Astros-–J.R. Richard (50). He’s still the arguable best pitcher the Astros have ever had. (Justin Verlander isn’t liable to endure long enough to stake a claim on that title, though he should have his number retired by the Tigers in due course.) The end of his career was nobody’s fault even if you could argue the Astros then were negligent in not smelling trouble when he complained of shoulder fatigue before the strokes.

Athletics—Lefty Grove (10), Al Simmons (7). Who cares that Simmons had a uniform number only one year and Grove, three? How do you not retire two Hall of Famers’ numbers? Especially that of the man who was, arguably, the greatest pitcher in “organised” baseball prior to World War II and integration and night ball?

Blue Jays—Carlos Delgado (25), John Olerud (9), and Cito Gaston (43). The two best first basemen in franchise history, and their only World Series-winning manager—who did that back-to-back while he was at it. Isn’t that case enough?

Braves—Fred Haney (2). Manager Haney led the Braves to their first back-to-back pennants and a World Series title the first time. That should speak for itself.

Brewers—Harvey Kuenn (32). Managed them to their only World Series appearance and took them to seven games. His free-swinging lineup of sluggers earned that team the nickname Harvey’s Wallbangers. How many teams do you know get nicknamed for their manager?

Cardinals—Curt Flood (21), Scott Rolen (27). Curt Flood stood up for us. [Catfish] Hunter showed what was out there. Andy [Messersmith] showed us the way.—Hall of Famer Ted Simmons. Rolen? He only solidified a Hall of Fame case as a Cardinal and, while he was at it, helped them win the 2006 World Series (and with a 1.213 Series OPS while he was at it).

Cubs—Gabby Hartnett (9), Joe Maddon (70). Hall of Fame catcher remembered almost strictly for “The Homer in the Gloamin’,” the ninth-inning game-winner as darkness approached then-unlit Wrigley Field, to put the Cubs in first place three days before they nailed the 1938 National League pennant. But Hartnett was also a well-above-average defensive catcher.

And if you don’t know why manager Maddon should have his Cubs number retired, you must have slept through the 2016 World Series.

Diamondbacks—For now, ask me when Ketel Marte’s (4) career is over.

Giants—Barry Bonds (25), Buster Posey (28). ‘Nuff said. I hope. (Do I really have to say Posey’s the greatest catcher in the history of the franchise?)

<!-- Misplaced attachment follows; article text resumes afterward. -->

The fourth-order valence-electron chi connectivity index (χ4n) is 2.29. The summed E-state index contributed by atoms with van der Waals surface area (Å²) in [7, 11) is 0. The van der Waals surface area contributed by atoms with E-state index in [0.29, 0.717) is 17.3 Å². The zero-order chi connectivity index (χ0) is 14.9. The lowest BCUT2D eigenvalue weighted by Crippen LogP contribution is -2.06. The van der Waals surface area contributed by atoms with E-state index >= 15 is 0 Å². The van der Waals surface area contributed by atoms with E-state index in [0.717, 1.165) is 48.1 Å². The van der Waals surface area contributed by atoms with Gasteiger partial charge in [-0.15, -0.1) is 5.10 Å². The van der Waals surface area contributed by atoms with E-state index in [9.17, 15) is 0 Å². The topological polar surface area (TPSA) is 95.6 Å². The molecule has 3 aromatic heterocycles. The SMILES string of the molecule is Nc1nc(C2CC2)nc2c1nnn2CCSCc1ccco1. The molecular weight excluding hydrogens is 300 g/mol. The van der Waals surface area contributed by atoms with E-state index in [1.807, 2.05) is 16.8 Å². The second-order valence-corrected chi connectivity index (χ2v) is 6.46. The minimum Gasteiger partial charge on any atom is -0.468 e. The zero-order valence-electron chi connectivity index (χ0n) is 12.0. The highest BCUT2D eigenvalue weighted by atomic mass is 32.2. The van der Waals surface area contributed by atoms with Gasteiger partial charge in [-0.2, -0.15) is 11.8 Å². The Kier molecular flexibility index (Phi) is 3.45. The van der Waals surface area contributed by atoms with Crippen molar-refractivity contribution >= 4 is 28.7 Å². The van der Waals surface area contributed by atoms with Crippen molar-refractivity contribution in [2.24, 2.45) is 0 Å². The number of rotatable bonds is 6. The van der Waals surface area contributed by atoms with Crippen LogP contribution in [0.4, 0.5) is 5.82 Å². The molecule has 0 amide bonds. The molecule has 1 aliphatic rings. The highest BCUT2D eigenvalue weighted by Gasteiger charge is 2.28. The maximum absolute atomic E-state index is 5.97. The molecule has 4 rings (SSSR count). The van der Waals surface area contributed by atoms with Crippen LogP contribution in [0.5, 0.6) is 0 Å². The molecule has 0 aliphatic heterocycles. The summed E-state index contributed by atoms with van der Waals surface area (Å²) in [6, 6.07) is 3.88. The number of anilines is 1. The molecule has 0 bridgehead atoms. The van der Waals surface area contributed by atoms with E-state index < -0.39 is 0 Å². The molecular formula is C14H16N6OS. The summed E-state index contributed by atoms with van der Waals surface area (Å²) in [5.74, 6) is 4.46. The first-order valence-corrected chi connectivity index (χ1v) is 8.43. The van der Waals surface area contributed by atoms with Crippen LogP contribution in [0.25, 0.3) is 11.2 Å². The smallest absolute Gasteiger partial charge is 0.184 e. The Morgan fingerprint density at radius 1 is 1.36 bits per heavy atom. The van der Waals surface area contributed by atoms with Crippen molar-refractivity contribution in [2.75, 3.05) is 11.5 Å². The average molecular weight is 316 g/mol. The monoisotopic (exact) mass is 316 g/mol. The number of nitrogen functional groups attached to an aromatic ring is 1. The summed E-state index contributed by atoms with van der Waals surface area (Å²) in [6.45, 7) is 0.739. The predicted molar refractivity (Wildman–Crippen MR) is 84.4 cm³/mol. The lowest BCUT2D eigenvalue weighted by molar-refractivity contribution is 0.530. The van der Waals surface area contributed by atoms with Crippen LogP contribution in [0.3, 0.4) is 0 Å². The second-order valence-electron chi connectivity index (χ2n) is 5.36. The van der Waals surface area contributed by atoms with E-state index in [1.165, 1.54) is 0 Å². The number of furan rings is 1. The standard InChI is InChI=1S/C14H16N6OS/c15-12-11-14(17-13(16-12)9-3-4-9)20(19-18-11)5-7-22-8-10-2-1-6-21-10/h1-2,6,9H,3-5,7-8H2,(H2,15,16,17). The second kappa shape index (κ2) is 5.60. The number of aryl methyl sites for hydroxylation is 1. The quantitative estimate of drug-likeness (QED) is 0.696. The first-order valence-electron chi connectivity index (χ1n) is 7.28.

Guardians (former Indians)—Kenny Lofton (7), Early Wynn (24). Lofton’s a should-be Hall of Famer whose case deserves a thorough review from the Today’s Game Committee. Wynn is a Hall of Fame pitcher. If the Hall of Fame is a criteria for number retirement, Wynn’s been overdue since before John F. Kennedy was shot out of the White House.

Marlins—Josh Beckett (21). The first Fish pitcher to bag a World Series for them and win the Series MVP who wasn’t subjected to an immediate fire sale.

Mariners—Felix Hernandez (34), Ichiro Suzuki (51). The worst-kept secret in Seattle and elsewhere is that Ichiro’s going to Cooperstown. So why wait? The second worst-kept secret: King Felix may actually edge out Hall of Famer Randy Johnson as the greatest peak value pitcher the Mariners ever had, even adjusting the Big Unit for pitching as a Mariner in an era of insane offense.

Mets—Dwight Gooden (16), Keith Hernandez (17), Ed Kranepool (7), Darryl Strawberry (18), David Wright (5). Mex, Dr. K, Straw, and Captain America should be obvious. But Kranepool? He was only the longest-serving original Met (from 1962 he played eighteen seasons with the team), one of the most popular Mets, and a terrific pinch hitter in the final four or five seasons of his career.

Nationals—Ryan Zimmerman (11). There are reasons they call him Mr. National. They only begin with his entire sixteen-season career being played from the first year the Nats were open for business in Washington.

Orioles—Mike Mussina (35). Their best pitcher of the 1990s also happens to be a Hall of Famer. What are they waiting for, permission from the Yankees?